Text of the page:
Janus and Rob sang along to the Christmas music as they drove through the rural roads. They both disliked holiday music – except when they were together. They then caroled each other constantly, to their friend’s horror. Neither sang well. Their howling dog Sir Barkalot consistently voted loudly with a wail when they sang for too long. In the confines of the small car on a cold winter December 24th, though, they created the perfect repository for their mutual enjoyment.
Neither dared think about their destination. It was enough to continue the tradition, now unbroken for thirteen years. They woke up on Christmas Eve morning, drank a gallon of coffee each, and then wrapped themselves in warm clothing and drove to the same cherished spot.
Because they’d done so for thirteen years, Rob already knew he had to stop about halfway there; otherwise, Janus would howl in mimicry of Sir Barkalot until he did. As they sang “Little Drummer Boy” in raucous unison, Rob noted the mile marker that indicated he would have to turn off the main road in a couple of minutes. Janus must have noted the same thing. As “The Little Drummer Boy” ended, she mashed the audio button to “Off” as they neared the turnoff.
In the back seat, there was a small lunchbox. Inside it: two rocks, one from each of them. Each year, the lunchbox changed to something similar to whatever was popular.
Rob navigated the turnoff and slowed. The gravel road was rough, and almost no one traveled it. Luckily, this year, there was no snow to worsen it.
He recalled spending weekends with his grandparents, who had lived nearby. He accidentally discovered a deep, surprisingly clear pond on his adventure excursions. It was there that he proposed to Janus years later. She screamed, “Yes!” much to the dismay of all the nearby birds.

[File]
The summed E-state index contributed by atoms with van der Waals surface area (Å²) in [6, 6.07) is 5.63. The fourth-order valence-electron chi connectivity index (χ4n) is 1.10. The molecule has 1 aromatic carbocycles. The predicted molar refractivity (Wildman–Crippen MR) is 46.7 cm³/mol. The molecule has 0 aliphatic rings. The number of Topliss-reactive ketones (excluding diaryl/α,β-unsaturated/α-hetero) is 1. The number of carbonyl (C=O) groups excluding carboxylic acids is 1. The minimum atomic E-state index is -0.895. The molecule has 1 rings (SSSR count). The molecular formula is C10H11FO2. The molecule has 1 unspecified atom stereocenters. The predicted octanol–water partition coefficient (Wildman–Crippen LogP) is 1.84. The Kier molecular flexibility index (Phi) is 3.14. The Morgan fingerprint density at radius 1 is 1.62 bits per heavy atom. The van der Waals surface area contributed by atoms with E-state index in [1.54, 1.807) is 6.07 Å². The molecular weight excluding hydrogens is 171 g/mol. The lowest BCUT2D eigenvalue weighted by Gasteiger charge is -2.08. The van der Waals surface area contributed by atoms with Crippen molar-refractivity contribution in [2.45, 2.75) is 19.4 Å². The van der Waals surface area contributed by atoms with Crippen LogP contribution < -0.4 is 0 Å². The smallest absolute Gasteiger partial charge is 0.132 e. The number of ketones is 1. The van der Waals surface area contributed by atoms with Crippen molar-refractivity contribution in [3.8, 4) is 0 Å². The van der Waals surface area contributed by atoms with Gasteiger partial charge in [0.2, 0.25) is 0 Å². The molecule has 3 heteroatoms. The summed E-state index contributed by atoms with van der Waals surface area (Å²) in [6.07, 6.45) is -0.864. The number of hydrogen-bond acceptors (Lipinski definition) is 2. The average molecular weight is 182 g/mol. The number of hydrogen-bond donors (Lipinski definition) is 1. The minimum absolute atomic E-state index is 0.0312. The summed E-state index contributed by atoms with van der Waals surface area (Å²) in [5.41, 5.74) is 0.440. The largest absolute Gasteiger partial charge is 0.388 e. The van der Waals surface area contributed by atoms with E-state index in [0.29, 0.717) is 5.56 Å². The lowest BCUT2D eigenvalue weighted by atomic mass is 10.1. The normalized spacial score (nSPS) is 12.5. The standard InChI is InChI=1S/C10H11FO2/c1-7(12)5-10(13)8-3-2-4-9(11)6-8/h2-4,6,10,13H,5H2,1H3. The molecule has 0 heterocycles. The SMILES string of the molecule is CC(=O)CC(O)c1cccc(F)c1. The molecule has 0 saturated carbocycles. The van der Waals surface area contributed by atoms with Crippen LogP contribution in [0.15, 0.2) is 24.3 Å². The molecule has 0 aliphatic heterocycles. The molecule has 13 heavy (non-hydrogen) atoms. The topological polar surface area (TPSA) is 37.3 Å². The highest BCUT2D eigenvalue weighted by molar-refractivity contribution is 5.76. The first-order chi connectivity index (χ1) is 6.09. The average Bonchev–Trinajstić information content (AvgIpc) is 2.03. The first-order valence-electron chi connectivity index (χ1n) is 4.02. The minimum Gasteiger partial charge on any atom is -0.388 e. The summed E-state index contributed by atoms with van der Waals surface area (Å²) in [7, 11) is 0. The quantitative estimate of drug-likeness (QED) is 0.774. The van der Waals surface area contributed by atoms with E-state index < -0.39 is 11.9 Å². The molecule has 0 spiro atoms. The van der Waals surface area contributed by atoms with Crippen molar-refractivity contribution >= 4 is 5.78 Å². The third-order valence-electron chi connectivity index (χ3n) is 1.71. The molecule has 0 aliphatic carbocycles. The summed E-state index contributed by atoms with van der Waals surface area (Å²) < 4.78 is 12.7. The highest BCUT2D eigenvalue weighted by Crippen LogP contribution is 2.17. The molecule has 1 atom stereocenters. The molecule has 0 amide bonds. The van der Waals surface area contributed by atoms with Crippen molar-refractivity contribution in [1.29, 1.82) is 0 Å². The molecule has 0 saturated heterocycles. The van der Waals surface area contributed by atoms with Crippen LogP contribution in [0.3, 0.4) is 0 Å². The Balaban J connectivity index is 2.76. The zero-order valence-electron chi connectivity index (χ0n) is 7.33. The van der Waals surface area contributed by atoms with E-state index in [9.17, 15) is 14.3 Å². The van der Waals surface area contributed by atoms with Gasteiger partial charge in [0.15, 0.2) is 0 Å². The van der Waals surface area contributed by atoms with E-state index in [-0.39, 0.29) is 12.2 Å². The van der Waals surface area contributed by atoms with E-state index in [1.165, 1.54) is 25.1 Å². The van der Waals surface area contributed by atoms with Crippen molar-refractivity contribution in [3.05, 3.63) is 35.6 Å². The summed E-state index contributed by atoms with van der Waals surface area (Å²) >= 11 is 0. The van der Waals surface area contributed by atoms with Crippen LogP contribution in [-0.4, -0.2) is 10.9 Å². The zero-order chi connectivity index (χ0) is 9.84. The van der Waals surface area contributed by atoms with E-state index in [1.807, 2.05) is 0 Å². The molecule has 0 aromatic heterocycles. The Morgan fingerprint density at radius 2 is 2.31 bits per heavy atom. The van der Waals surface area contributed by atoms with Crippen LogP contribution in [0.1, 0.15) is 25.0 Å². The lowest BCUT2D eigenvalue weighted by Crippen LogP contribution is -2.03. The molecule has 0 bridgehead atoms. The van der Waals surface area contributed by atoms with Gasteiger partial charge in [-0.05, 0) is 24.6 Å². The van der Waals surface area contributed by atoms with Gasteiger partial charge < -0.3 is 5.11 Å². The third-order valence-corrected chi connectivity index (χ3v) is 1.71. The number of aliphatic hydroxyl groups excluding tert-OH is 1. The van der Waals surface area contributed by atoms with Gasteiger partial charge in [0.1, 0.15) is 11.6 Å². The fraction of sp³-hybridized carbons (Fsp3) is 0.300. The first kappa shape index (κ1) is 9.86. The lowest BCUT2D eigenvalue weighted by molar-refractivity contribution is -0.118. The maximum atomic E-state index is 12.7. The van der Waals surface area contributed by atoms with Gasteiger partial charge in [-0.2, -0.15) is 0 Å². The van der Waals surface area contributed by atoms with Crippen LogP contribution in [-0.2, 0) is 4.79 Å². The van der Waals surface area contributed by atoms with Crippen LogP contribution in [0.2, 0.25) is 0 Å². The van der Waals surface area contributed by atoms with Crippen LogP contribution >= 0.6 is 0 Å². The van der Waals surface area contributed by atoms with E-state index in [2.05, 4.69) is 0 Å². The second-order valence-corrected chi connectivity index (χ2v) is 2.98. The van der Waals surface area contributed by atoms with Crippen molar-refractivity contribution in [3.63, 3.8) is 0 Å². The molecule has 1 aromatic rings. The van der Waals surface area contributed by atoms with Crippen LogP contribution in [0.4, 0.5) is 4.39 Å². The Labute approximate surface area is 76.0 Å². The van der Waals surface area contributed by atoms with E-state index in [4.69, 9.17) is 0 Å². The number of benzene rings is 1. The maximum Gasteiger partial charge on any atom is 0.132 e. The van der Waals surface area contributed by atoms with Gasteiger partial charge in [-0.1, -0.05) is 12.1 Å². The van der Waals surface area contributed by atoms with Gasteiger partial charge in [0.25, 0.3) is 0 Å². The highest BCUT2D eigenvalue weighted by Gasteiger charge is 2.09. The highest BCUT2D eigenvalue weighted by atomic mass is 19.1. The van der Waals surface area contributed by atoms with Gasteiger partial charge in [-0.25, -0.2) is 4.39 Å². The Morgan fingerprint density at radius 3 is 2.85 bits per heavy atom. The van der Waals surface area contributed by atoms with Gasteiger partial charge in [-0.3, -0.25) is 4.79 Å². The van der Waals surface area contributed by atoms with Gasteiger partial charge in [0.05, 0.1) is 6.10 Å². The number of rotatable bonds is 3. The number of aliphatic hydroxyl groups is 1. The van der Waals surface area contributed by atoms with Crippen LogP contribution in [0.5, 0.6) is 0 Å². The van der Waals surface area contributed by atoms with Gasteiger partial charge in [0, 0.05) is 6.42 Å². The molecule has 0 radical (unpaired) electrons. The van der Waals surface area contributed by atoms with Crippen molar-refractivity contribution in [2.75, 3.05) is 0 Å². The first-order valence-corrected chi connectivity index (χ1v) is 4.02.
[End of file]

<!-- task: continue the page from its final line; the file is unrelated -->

Rob drove to the poorly-maintained gate and stopped, turning the ignition off. “Are you ready?” he asked Janus. She nodded.
They both exited the car. Rob opened the back door and removed the lunchbox. He looked a bit absurd, he knew.
Despite the cold, he held Janus’ right hand as they passed through the gap in the gate and fence. Within a couple of minutes, they reached the pond. It wasn’t frozen over.
Janus leaned to kiss Rob, who was already expecting it.
He held the lunchbox out and opened it. “Don’t look,” he reminded her. “How am I going to know which rock is mine, then?” she asked. It was their joke each year. She peeked in and removed her rock.
Rob put the lunchbox down on the brown grass and removed his rock.
They walked to the edge of the pond, staring at the water.
Janus looked at her rock to read the name written there. “Jacqueline,” she whispered.
Rob read the name written in marker on his rock: “Suzanne.”
Some years, the names were both boys’ names; never had both been feminine.
Janus threw her rock first. It was an awkward toss but sailed halfway across the vast pond. Rob launched his rock, and it landed within a couple of feet of the other bank.
Janus motioned for Rob to come closer. He stood next to her with his left arm around her waist. She tilted her head onto his shoulder as they both stared across the pond. Both of them were considering a life that almost was.
A few moments later, they both felt the moment pass. They turned to walk back to the waiting car.
“Do you think your mom and dad are tired of Astro yet?” Janice laughed as she asked Rob the same question she’d asked him last night and again this morning.
“Duh! An eight-year-old wants everything. They probably have him tied up on the front porch rocking chair at this point.” He paused. “You know what, though? We should stop for breakfast on the way.”
They both laughed, knowing that they would indeed stop.
By the time they turned around to leave the old gravel road, both were thinking of the beautiful Christmas awaiting them. And how much they had spoiled their adopted son Astro.
They counted themselves among the lucky few. Loss? Yes? But life and love also.
Janus hit the “On” button to resume the Christmas music. They both wanted to howl and sing as one should on such a day.